In Sydney, there are over 400,000 flats, units or apartments making up 1/4 of the domestic buildings in the city area.  In certain parts there are more flats then there are houses, as high-rise unit blocks grow up on former factory sites or redeveloped blocks.  The growing population and the sprawling city demand this type of development.  They are part of the modern solution to diminishing land, demand for inner city living and increasing population densities.

Curiously, the first apartment blocks in Sydney were built not so much as space savers but as time savers.  The first purpose-built flat building in Sydney was The Albany, completed in Macquarie Street in 1905.  The Albany combined medical and dental chambers on the first two floors and then five stories of residential apartments above.  The buildings proximity to the Parliament, Macquarie St doctor’s and the law courts meant that it attracted an elite range of residents including Sir Samuel Griffith, Chief Justice of the newly formed Supreme Court of Australia. 

The old and the new: The Albury sits next to Burdekin House in Macquarie Street, 1925

The attraction of the building, as well as its location, was the fact that the decline in the number of women working in domestic service from the 1890s onwards, made looking after large mansions in Sydney increasingly difficult and expensive.  Modern flats or apartments could be kept easily and cheaply, they were self contained homes in miniature.  The Albany was soon joined by others along Macquarie Street and nearby city addresses, the sole survivor from this first phase being Wyoming completed in 1909.   

While the well at heal took up fine apartments in the city, the Sydney City Council could see the potential for apartment living for the not so well off.  By the turn of the 1900s a number of inner city suburbs were showing their age.  Their terrace housing was crowded close together, with services stretched to the limit (if they existed at all).  Many areas were considered, rightly or wrongly, to be slums.  Sydney City, with recently acquired powers to both resume and construct housing, was keen to clean up their area while providing cheap, affordable housing to the large working population that lived there.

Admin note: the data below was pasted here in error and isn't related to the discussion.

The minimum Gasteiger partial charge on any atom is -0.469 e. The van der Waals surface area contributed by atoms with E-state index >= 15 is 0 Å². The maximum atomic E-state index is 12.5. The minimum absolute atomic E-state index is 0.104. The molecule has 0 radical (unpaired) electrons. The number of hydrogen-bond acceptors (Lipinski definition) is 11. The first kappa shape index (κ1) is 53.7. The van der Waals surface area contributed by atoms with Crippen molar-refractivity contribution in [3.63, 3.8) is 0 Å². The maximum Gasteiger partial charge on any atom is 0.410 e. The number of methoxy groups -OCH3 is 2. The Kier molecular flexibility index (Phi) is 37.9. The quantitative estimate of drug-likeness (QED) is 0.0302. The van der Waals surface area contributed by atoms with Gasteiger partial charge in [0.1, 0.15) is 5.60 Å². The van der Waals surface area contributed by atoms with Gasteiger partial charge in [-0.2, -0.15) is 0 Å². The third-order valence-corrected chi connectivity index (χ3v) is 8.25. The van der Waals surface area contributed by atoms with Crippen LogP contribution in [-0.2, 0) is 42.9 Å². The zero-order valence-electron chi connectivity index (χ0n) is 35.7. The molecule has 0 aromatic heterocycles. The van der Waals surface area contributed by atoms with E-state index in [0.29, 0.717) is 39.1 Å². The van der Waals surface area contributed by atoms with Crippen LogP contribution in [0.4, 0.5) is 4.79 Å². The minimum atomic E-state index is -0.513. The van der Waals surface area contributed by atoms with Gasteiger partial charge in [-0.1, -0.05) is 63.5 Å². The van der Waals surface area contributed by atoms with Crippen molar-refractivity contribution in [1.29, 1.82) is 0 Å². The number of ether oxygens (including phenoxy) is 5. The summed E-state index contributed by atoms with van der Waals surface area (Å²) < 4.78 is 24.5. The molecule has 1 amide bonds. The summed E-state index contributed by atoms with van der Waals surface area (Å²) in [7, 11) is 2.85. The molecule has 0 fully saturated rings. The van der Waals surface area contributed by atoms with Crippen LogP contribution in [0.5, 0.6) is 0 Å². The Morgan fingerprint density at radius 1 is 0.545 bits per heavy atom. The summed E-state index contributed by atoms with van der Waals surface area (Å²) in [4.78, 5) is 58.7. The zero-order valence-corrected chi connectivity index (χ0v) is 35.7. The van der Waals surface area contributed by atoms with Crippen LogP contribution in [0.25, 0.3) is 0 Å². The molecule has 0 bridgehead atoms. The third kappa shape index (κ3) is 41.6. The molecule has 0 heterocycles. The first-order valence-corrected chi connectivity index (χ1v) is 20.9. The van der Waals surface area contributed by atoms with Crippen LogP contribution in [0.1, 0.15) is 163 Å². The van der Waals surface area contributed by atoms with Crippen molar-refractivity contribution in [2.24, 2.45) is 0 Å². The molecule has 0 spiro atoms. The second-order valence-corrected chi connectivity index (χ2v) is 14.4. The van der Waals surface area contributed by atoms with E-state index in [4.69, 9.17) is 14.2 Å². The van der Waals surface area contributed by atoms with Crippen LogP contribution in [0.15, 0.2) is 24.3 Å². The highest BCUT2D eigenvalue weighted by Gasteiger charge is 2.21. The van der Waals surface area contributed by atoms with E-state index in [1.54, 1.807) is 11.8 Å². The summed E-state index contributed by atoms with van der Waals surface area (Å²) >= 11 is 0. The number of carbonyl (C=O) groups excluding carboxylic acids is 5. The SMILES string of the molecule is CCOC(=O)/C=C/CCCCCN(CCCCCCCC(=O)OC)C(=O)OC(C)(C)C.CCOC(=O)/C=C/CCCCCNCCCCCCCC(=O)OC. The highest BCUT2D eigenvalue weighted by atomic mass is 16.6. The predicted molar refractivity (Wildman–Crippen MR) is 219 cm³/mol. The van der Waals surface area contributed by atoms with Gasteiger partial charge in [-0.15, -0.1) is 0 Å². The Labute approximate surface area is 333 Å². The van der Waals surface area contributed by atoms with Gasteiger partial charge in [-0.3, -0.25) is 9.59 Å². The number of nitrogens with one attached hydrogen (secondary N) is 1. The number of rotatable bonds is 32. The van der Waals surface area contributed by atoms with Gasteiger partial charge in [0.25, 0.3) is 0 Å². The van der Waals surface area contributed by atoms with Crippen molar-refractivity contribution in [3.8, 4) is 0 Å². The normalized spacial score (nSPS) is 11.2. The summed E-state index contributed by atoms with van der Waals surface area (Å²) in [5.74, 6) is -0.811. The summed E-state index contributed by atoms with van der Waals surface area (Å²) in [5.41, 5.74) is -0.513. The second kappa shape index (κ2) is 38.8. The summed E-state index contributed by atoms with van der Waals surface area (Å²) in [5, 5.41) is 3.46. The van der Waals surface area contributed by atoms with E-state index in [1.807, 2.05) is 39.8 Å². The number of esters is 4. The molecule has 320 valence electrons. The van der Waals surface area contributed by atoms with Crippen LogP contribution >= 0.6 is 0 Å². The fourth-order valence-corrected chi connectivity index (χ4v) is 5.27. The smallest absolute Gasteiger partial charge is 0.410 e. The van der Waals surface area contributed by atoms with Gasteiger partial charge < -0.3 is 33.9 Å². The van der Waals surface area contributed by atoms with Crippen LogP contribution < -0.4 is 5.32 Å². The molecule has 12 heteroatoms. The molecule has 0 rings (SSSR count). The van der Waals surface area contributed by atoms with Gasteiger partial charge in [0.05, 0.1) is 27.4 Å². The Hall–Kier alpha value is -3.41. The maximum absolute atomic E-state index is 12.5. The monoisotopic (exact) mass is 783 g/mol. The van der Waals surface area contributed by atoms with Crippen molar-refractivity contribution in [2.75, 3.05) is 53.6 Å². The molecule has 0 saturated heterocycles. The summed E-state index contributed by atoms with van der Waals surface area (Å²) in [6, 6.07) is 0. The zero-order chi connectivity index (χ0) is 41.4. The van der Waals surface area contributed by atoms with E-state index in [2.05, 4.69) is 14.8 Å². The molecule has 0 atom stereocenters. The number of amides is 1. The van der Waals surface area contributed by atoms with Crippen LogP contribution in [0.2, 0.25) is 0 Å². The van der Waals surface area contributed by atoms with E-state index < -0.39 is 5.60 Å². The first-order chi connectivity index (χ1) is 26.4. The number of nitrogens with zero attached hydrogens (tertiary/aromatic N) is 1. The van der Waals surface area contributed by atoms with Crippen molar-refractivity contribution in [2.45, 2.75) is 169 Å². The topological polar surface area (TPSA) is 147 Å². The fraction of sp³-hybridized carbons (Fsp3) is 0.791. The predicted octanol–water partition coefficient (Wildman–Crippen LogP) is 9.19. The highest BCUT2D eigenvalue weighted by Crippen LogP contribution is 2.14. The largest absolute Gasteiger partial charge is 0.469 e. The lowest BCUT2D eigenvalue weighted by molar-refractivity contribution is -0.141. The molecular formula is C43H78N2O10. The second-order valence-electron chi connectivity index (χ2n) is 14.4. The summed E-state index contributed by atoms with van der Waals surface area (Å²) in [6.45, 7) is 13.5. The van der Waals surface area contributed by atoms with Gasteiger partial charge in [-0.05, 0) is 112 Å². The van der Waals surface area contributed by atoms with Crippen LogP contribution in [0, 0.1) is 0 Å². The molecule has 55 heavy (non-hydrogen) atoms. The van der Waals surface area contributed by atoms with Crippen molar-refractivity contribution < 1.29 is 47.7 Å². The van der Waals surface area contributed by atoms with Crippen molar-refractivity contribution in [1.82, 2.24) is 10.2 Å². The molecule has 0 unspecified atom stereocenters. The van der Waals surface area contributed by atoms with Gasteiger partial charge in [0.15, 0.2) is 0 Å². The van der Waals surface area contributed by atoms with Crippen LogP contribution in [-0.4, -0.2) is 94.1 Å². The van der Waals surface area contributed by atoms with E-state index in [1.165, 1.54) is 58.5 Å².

Strickland Flats soon after opening in 1915

In 1914 the Council built Strickland Flats in Chippendale, the first large scale public housing building in Australia.  Comprising 71 flats, each with their own balcony, the building was clearly designed in wings to blend into the surrounding terrace and warehouse developments. 

Through the 1920s and 1930s there was a boom in apartment construction across Sydney-both for the middle and upper classes and as public housing.  New, modern art-deco apartments rose over the heights of Darlinghurst and Kings Cross and apartments such as The Astor in Macquarie St became hot property, while at the same time public housing was built throughout Waterloo, Pyrmont, Alexandria and Erskineville. Heading west and south, flats followed the railway lines into the growing commuter suburbs. From 1900 to 1940, flats went from 0% to 20% of Sydney’s building stock.

Some of Australia’s best architects were attracted to the concept, especially after WWII.  Architects such as Harry Seidler, Douglas Snelling and Hugo Stossel, all new arrivals from Europe designed some of Sydney’s best known and most controversial high-rise blocks.  Seidler’s Blues Point Tower continues to divide opinion.

Flats and apartments are found in just about every suburb.  From the high rise monsters in Surry Hills and Waterloo, to small scale 1930s blocks in Roseville to art deco masterpieces in Potts Point to the new flat pack towers in Green Square and Homebush.  Over a century of development they have become part of the landscape and for many the only affordable option for living in the city.

 

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